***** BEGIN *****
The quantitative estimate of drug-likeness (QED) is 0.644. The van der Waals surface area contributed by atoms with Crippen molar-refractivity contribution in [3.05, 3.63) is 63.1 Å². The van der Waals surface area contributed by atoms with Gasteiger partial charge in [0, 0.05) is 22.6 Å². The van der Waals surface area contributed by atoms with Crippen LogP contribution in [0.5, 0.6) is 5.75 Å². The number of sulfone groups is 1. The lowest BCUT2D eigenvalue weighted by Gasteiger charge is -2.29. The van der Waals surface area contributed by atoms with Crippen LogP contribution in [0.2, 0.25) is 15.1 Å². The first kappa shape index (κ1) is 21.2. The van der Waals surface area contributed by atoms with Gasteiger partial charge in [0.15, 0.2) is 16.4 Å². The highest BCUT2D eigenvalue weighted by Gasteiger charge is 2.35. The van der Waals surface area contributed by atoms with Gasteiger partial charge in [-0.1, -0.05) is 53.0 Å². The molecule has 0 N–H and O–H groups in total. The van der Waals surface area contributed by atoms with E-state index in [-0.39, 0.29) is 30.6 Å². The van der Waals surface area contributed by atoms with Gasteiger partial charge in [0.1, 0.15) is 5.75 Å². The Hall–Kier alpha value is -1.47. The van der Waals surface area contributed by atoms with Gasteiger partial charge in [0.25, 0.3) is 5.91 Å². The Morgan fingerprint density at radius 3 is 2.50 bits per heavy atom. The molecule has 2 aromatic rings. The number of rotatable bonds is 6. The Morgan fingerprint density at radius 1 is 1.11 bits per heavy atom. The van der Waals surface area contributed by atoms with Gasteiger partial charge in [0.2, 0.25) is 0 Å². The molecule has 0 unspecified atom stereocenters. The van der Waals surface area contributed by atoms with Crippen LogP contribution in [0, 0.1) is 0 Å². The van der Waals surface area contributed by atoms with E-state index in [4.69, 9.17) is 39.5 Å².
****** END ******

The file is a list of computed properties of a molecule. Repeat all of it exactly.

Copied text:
The quantitative estimate of drug-likeness (QED) is 0.644. The van der Waals surface area contributed by atoms with Crippen molar-refractivity contribution in [3.05, 3.63) is 63.1 Å². The van der Waals surface area contributed by atoms with Gasteiger partial charge in [0, 0.05) is 22.6 Å². The van der Waals surface area contributed by atoms with Crippen LogP contribution in [0.5, 0.6) is 5.75 Å². The number of sulfone groups is 1. The lowest BCUT2D eigenvalue weighted by Gasteiger charge is -2.29. The van der Waals surface area contributed by atoms with Crippen LogP contribution in [0.2, 0.25) is 15.1 Å². The first kappa shape index (κ1) is 21.2. The van der Waals surface area contributed by atoms with Gasteiger partial charge in [0.15, 0.2) is 16.4 Å². The highest BCUT2D eigenvalue weighted by Gasteiger charge is 2.35. The van der Waals surface area contributed by atoms with Gasteiger partial charge in [-0.1, -0.05) is 53.0 Å². The molecule has 0 N–H and O–H groups in total. The van der Waals surface area contributed by atoms with E-state index in [-0.39, 0.29) is 30.6 Å². The van der Waals surface area contributed by atoms with Gasteiger partial charge in [0.1, 0.15) is 5.75 Å². The Hall–Kier alpha value is -1.47. The van der Waals surface area contributed by atoms with Gasteiger partial charge in [0.25, 0.3) is 5.91 Å². The Morgan fingerprint density at radius 3 is 2.50 bits per heavy atom. The molecule has 2 aromatic rings. The number of rotatable bonds is 6. The Morgan fingerprint density at radius 1 is 1.11 bits per heavy atom. The van der Waals surface area contributed by atoms with Gasteiger partial charge in [0.2, 0.25) is 0 Å². The molecule has 0 unspecified atom stereocenters. The van der Waals surface area contributed by atoms with Crippen LogP contribution in [0, 0.1) is 0 Å². The van der Waals surface area contributed by atoms with E-state index in [4.69, 9.17) is 39.5 Å².